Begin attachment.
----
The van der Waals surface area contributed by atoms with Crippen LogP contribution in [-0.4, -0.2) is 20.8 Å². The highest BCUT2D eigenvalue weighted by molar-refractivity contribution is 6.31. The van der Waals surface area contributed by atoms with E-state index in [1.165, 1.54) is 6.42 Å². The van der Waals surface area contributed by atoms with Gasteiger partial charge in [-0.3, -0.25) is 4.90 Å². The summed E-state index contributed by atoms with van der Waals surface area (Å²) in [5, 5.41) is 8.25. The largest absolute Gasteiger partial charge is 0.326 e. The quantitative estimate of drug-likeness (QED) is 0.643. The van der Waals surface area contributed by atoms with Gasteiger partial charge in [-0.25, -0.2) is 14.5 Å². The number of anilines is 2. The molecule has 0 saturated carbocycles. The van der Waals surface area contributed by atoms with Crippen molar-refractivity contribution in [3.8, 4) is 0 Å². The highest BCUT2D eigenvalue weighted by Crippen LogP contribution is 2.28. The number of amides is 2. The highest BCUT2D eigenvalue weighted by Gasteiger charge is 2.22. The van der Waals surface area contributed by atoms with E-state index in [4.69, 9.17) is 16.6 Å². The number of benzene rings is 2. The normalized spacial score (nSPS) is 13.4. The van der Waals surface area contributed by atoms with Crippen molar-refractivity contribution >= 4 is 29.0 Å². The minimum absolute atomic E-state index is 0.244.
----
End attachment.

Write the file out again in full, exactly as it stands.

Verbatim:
The van der Waals surface area contributed by atoms with Crippen LogP contribution in [-0.4, -0.2) is 20.8 Å². The highest BCUT2D eigenvalue weighted by molar-refractivity contribution is 6.31. The van der Waals surface area contributed by atoms with E-state index in [1.165, 1.54) is 6.42 Å². The van der Waals surface area contributed by atoms with Gasteiger partial charge in [-0.3, -0.25) is 4.90 Å². The summed E-state index contributed by atoms with van der Waals surface area (Å²) in [5, 5.41) is 8.25. The largest absolute Gasteiger partial charge is 0.326 e. The quantitative estimate of drug-likeness (QED) is 0.643. The van der Waals surface area contributed by atoms with Gasteiger partial charge in [-0.25, -0.2) is 14.5 Å². The number of anilines is 2. The molecule has 0 saturated carbocycles. The van der Waals surface area contributed by atoms with Crippen molar-refractivity contribution in [3.8, 4) is 0 Å². The highest BCUT2D eigenvalue weighted by Crippen LogP contribution is 2.28. The number of amides is 2. The highest BCUT2D eigenvalue weighted by Gasteiger charge is 2.22. The van der Waals surface area contributed by atoms with E-state index in [4.69, 9.17) is 16.6 Å². The number of benzene rings is 2. The normalized spacial score (nSPS) is 13.4. The van der Waals surface area contributed by atoms with Crippen molar-refractivity contribution >= 4 is 29.0 Å². The minimum absolute atomic E-state index is 0.244.